• Lack of training.
  • Lack of operational SOGs.
  • Lack of appropriate PPE.
  • Lack of capable fire apparatus.
  • Lack of training and experience using NIMS for expanded operations over large geographical areas.

Fire departments need to ensure that all of their firefighters and officers are trained in wildland firefighting principles and practices regardless of what kind of community they serve on a daily basis. When the wildfire alarm comes, it’s going to be an all-hands response, especially in rural areas, and those crews are going to need quick reinforcements from their suburban and urban firefighting brothers and sisters.

The National Fire Academy offers over 20 courses in its WUI curriculum. Training topics include command and control of WUI operations, wildland fire behavior, firefighting tactics and fire-adapted communities. The U.S. Fire Administration offers a WUI training toolkit that includes “The Skills Crosswalk: Wildland Training for Structural Firefighters.” It identifies critical wildland firefighting skills not addressed in structural firefighting courses and teaches firefighters how to make a safe and effective initial attack on a wildland fire in their jurisdiction or when working with state and federal wildland firefighters.

USFA also has free training materials that include these wildland structural firefighting courses.

  • G130 – Non-Supervisory Structural Firefighters: Basic.
  • G131 – Non-Supervisory Structural Firefighters: Advanced.
  • G231 – Strike Team/Task Force Leader.
  • G330 – Company Officer.

Planning, SOGs and PPE

Fire departments should become proactive in assessing the WUI fire threat in their communities and informing and educating the public about that threat and how everyone has a role in preventing outbreaks and minimizing the impact when a fire does occur.

Effective public fire safety education for WUI fires differs greatly from similar programs that focus on residential structure fires. The National Fire Protection Association’s Firewise Communities Program offers conferences, online courses and workshops on several of these WUI topics, including the home ignition zone, landscaping and firefighter safety. For local jurisdictions and fire departments looking for guidance when considering how to incorporate WUI safety issues into the planning and regulatory process, the Firewise program has a dedicated section, Regulations and Plans, that contains information related to policy and legislation, comprehensive planning and codes and standards to reduce the impact of wildfire to a community. One of the greatest challenges that structural firefighters encounter when combating fire in the WUI is their structural firefighting ensemble. The same PPE ensemble that’s designed to provide protection from the thermal hazards of interior structural firefighting prevents the effective dissipation of heat and can lead to heat-related injuries like heat exhaustion or heat stroke. “NFPA 1977: Standard for Protective Clothing and Equipment for Wildland Fire Fighting” lists the minimum required PPE for wildland firefighting as:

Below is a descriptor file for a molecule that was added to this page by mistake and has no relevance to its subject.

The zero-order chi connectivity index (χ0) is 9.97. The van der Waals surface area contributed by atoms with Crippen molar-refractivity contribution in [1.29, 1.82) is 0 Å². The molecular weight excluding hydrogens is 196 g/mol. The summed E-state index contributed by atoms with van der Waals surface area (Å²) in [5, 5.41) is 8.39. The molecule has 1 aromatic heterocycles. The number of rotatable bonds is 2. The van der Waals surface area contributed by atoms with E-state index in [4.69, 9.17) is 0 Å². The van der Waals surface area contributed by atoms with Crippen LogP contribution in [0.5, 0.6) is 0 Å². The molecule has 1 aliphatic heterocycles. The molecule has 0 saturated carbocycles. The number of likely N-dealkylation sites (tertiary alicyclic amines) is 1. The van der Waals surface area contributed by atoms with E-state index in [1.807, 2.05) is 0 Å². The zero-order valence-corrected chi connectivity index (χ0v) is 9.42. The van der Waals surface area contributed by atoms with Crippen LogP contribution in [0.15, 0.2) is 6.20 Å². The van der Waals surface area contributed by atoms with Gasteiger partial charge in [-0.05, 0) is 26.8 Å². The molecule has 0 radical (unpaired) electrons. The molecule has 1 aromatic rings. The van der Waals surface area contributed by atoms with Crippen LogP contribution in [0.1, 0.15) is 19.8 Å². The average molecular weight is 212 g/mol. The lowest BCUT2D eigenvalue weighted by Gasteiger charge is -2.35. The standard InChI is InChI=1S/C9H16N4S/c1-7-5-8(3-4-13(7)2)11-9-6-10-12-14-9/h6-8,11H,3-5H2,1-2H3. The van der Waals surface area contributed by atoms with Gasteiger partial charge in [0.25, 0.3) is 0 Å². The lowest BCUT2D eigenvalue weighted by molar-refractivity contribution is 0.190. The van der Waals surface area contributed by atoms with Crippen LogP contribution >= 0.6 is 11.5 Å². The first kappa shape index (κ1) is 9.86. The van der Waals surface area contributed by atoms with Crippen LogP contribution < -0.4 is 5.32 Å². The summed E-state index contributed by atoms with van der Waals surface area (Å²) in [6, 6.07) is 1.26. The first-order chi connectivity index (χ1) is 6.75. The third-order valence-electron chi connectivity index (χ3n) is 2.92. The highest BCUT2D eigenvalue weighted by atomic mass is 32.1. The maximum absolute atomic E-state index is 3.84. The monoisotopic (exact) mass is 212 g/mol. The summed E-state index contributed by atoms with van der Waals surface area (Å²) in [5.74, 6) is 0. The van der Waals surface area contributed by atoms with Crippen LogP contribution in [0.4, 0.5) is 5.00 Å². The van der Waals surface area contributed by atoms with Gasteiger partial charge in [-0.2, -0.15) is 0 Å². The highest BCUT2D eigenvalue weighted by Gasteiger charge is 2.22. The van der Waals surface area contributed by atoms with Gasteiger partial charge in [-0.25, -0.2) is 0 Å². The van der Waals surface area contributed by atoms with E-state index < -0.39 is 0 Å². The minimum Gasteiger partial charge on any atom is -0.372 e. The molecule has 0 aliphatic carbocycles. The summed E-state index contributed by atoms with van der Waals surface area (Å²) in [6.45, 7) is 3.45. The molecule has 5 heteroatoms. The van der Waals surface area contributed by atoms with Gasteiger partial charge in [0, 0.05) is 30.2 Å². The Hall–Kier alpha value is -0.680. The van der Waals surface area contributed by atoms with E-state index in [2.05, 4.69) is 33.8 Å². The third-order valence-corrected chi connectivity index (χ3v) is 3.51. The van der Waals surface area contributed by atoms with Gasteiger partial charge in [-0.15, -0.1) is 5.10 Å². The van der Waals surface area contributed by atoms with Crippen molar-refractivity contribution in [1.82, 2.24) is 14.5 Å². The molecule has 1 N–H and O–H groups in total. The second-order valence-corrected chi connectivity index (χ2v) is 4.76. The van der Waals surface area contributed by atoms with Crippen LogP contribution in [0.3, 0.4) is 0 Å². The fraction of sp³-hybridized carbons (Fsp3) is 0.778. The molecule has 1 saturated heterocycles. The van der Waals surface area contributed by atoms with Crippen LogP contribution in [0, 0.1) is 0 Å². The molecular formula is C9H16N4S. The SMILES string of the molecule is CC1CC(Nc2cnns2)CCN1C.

• Fire-resistive protective garments — shirt and pants or coveralls.
  • Non-structural firefighting hard-hat type helmet with fire-resistive earflaps.
  • Gloves.
  • Footwear, preferably steel-toe protection and 8-inch uppers with lug soles.
  • Goggles.
  • Chainsaw protectors — full-face shields and chainsaw chaps.
  • Load-carrying equipment, like backpacks.

Fire departments should look at providing PPE options beyond the structural firefighting protective ensemble for their personnel to use at WUI fires. While firefighters may be able to operate at smaller-scale incidents wearing their structural ensemble, the incident command needs to have the option of getting personnel into WUI-suitable PPE as quickly as possible. Personnel should carry their WUI PPE with them while on duty, particularly when there’s a high probability for WUI fires to start and spread quickly. Volunteer-staffed and combination departments should make provisions on their apparatus or support vehicles for volunteer members to keep their WUI PPE so that it’s more readily available.

Fire apparatus operations